What is ADHD medication?

For children and adults with attention deficit hyperactivity disorder, or ADHD, medication can help minimize symptoms of impulsivity, hyperactivity, and inattentiveness. Medication for ADHD, however, does not treat ADHD. Your symptoms will reoccur if you stop using the medicine. They’re not the only alternative for treating your symptoms; they can also have dangers and unwanted effects.

In order to make the optimal option for yourself or your child, it’s vital that you, as the patient or parent, are aware of the facts surrounding ADHD medication.

Understanding medicine for ADHD

First, it’s crucial to recognize precisely what ADHD medicines can and cannot accomplish.

Taking an ADHD prescription may help you focus better, manage your impulses, create goals, and complete duties on schedule. It isn’t a miraculous medicine, though, that will address every difficulty you or your child has.

However, certain symptoms can not go away even when the treatment is successful. For example, an adult with ADHD may still feel disorganisation, distractibility, and interpersonal challenges, whereas a child with ADHD may still suffer with forgetfulness, emotional disorders, and social anxiety. For this reason, it’s vital to change your lifestyle to help control your symptoms. These modifications should include frequent exercise, a balanced diet, and appropriate sleep.

[See also: ADHD Parenting Tips, Adult ADHD Management Tips]

It’s also crucial to keep in mind that every individual reacts to ADHD medication differently. Not everything that works for someone else will work for you or your child, and efficacy varies as well. While some people observe tremendous progress, others may see minor or no improvement.

Choosing the right ADHD medicine can often feel tough due to the huge array of options available. To identify the specific drug and dosage that is most beneficial for you or your youngster, you may need to be patient and engage in some trial and error with your physician.

The usage of ADHD medication should always be adjusted to the individual and thoroughly managed by a physician because the effects could differ greatly. ADHD medication may be less effective and more hazardous if it is not adequately regulated.

Stimulant medicines for ADHD

The most typically suggested class of medicines for attention deficit disorder is stimulants. They have been treating ADHD for the longest time, and the most research has been done to support their efficacy. Medications in the stimulant class include common ones like:

Concerta (methylphenidate) plus Ritalin

The drug Adderall (amphetamine and dextroamphetamine)

Dexmethylphenidate, or focalin

ProCentra, Zenzedi, and Dexedrine (dextroamphetamine)  

Elisdexamfetamine, or vyvanse

Evekeo, Dyanavel, and Adzenys (amphetamine)

How stimulant medicines work

It is assumed that stimulants act by boosting dopamine levels in the brain. One neurotransmitter connected to motivation, pleasure, focus, and movement is dopamine. Stimulant medicines increase focus and concentration while diminishing impulsive and hyperactive behaviours in many ADHD patients.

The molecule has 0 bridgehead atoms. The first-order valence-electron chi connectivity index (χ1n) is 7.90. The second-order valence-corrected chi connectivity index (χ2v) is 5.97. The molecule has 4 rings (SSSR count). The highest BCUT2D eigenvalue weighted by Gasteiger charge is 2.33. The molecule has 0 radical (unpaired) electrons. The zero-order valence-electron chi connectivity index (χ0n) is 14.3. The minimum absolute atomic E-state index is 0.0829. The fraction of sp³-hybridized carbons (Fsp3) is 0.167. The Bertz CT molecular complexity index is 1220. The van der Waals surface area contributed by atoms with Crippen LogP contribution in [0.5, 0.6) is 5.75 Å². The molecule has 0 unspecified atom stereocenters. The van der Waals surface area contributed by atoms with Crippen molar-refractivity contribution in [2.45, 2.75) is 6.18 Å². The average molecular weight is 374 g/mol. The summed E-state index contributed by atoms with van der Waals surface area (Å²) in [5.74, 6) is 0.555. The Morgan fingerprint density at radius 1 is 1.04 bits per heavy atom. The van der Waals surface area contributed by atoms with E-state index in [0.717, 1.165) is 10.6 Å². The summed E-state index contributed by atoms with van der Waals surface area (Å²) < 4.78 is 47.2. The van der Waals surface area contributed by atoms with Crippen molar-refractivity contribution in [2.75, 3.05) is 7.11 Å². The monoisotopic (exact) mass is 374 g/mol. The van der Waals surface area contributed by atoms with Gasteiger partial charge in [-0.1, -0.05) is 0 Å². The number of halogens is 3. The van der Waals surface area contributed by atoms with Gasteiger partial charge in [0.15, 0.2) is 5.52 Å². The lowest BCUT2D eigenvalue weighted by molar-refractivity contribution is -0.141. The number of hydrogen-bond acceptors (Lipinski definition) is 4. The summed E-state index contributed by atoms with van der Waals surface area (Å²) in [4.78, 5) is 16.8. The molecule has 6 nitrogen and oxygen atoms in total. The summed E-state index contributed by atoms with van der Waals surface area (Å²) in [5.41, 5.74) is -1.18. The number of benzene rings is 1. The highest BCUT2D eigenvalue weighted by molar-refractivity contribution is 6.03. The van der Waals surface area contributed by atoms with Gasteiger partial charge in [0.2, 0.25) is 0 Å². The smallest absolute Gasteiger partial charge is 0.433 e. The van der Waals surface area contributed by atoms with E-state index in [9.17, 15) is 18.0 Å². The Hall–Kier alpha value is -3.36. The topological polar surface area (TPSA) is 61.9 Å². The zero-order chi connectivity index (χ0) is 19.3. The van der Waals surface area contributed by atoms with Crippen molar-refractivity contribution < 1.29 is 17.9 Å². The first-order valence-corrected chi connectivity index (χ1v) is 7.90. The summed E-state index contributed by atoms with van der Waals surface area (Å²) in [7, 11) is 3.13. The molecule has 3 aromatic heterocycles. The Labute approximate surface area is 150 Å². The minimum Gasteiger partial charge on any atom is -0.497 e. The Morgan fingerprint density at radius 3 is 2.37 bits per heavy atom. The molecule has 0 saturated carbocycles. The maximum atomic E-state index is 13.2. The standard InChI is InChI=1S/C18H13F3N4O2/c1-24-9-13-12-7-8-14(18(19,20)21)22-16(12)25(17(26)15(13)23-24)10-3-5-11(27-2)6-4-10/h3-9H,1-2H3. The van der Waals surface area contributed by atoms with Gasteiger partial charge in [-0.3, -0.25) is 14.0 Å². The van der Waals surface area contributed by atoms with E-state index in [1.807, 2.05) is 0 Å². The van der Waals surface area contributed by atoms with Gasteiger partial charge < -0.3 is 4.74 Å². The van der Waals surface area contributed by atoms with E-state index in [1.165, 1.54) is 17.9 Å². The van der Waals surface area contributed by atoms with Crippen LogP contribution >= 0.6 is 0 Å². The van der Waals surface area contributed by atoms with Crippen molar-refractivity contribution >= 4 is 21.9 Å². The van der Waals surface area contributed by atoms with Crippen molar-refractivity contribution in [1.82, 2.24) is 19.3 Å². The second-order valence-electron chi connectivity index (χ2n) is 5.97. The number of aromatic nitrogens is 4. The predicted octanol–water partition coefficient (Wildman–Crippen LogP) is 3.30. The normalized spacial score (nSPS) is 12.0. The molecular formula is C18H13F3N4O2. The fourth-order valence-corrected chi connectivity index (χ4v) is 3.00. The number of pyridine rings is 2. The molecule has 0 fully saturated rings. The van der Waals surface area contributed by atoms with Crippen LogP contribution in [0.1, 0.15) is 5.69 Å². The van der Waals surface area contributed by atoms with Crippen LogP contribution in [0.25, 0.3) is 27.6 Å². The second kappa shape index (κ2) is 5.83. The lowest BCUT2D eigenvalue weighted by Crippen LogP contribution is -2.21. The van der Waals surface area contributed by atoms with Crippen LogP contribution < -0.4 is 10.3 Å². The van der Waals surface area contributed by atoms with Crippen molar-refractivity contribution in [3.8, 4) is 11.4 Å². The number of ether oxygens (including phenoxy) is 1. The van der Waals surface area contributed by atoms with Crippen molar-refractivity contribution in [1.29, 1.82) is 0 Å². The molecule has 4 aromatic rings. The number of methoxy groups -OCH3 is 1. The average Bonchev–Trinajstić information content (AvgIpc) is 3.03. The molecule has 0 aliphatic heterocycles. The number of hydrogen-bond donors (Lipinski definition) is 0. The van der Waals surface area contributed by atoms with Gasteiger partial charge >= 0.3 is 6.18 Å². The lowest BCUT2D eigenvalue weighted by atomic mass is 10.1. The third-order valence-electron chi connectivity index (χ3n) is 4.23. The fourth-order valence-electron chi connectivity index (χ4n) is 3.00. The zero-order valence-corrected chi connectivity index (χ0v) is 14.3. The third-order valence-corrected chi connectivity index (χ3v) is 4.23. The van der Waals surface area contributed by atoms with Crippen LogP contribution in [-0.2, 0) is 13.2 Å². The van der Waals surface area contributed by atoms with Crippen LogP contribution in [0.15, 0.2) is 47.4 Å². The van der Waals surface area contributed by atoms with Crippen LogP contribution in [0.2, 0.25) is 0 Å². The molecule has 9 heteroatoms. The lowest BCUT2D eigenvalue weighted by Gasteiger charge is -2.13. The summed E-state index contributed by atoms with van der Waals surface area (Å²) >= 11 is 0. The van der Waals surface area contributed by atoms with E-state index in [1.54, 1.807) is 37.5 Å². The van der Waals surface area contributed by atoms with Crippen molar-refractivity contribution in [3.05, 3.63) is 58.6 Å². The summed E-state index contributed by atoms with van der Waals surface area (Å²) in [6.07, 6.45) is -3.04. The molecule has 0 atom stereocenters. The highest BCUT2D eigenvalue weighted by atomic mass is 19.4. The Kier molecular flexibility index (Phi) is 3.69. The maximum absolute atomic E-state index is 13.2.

Short-acting vs. long-acting stimulants

There are dosages for ADHD stimulants that affect swiftly and slowly. Short-acting stimulants take two to three daily dosages and peak after several hours. Extended-release or long-acting stimulants are normally taken once daily and have a half-life of 8 to 12 hours.

Since persons with ADHD frequently struggle to remember to take their meds, long-acting versions of ADHD drugs are commonly suggested. It is substantially simpler and more convenient to take one dosage per day.

unfavorable implications of medications that boost the body

Side effects of stimulant medicines

being uncomfortable and uneasy

Having difficulties falling asleep

appetite drop


upset stomach

Mood swings and irritation



thumping heart rate


A change in personality may also happen from stimulant drugs. Some people start to become less conversational, impetuous, drowsy, or withdraw. Others show symptoms of obsessive-compulsive disorder.

Many professionals are concerned about the hazards of utilizing stimulants for longer periods of time as they increase heart rate and blood pressure.

Safety issues with stimulant medicines

Stimulant medication safety issues

impact on the maturing brain. It is unknown how long-term use of ADHD medication will effect a young person’s growing brain. Certain academics are worried that stimulant drug usage in youngsters and teenagers could impede healthy brain development.

heart-related concerns. People with cardiac issues, both adults and children, have been documented to die abruptly after taking ADHD stimulant medicines. Before commencing a stimulant program, the American Heart Association urges all patients, including children, to obtain a heart checkup. It is advisable to get an ECG if the patient has a history of cardiac difficulties.